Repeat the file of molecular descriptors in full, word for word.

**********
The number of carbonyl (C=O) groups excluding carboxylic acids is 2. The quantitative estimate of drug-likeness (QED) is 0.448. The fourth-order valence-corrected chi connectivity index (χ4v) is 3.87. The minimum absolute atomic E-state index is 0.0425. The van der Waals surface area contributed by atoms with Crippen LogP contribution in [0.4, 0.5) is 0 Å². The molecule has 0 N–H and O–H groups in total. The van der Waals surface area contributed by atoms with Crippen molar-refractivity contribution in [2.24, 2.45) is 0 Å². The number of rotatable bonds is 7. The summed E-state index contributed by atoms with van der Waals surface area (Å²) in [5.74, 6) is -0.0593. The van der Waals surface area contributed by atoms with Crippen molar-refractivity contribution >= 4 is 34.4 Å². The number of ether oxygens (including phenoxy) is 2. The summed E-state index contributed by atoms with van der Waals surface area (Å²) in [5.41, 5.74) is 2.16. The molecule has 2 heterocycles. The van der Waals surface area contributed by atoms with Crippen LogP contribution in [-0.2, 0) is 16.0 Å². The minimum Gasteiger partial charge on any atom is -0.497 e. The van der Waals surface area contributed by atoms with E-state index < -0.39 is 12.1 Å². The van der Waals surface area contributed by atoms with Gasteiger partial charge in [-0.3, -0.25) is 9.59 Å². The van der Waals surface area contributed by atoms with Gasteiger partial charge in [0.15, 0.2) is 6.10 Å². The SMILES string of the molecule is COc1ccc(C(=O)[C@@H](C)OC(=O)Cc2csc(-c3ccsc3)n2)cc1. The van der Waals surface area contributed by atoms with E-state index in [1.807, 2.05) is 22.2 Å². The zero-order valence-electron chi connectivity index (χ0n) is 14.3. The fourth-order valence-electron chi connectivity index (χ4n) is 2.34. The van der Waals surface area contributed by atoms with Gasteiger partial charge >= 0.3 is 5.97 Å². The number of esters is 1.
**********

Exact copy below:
The number of carbonyl (C=O) groups excluding carboxylic acids is 2. The quantitative estimate of drug-likeness (QED) is 0.448. The fourth-order valence-corrected chi connectivity index (χ4v) is 3.87. The minimum absolute atomic E-state index is 0.0425. The van der Waals surface area contributed by atoms with Crippen LogP contribution in [0.4, 0.5) is 0 Å². The molecule has 0 N–H and O–H groups in total. The van der Waals surface area contributed by atoms with Crippen molar-refractivity contribution in [2.24, 2.45) is 0 Å². The number of rotatable bonds is 7. The summed E-state index contributed by atoms with van der Waals surface area (Å²) in [5.74, 6) is -0.0593. The van der Waals surface area contributed by atoms with Crippen molar-refractivity contribution >= 4 is 34.4 Å². The number of ether oxygens (including phenoxy) is 2. The summed E-state index contributed by atoms with van der Waals surface area (Å²) in [5.41, 5.74) is 2.16. The molecule has 2 heterocycles. The van der Waals surface area contributed by atoms with Crippen LogP contribution in [-0.2, 0) is 16.0 Å². The minimum Gasteiger partial charge on any atom is -0.497 e. The van der Waals surface area contributed by atoms with E-state index < -0.39 is 12.1 Å². The van der Waals surface area contributed by atoms with Gasteiger partial charge in [-0.3, -0.25) is 9.59 Å². The van der Waals surface area contributed by atoms with Gasteiger partial charge in [0.15, 0.2) is 6.10 Å². The SMILES string of the molecule is COc1ccc(C(=O)[C@@H](C)OC(=O)Cc2csc(-c3ccsc3)n2)cc1. The van der Waals surface area contributed by atoms with E-state index in [1.807, 2.05) is 22.2 Å². The zero-order valence-electron chi connectivity index (χ0n) is 14.3. The fourth-order valence-electron chi connectivity index (χ4n) is 2.34. The van der Waals surface area contributed by atoms with Gasteiger partial charge >= 0.3 is 5.97 Å². The number of esters is 1.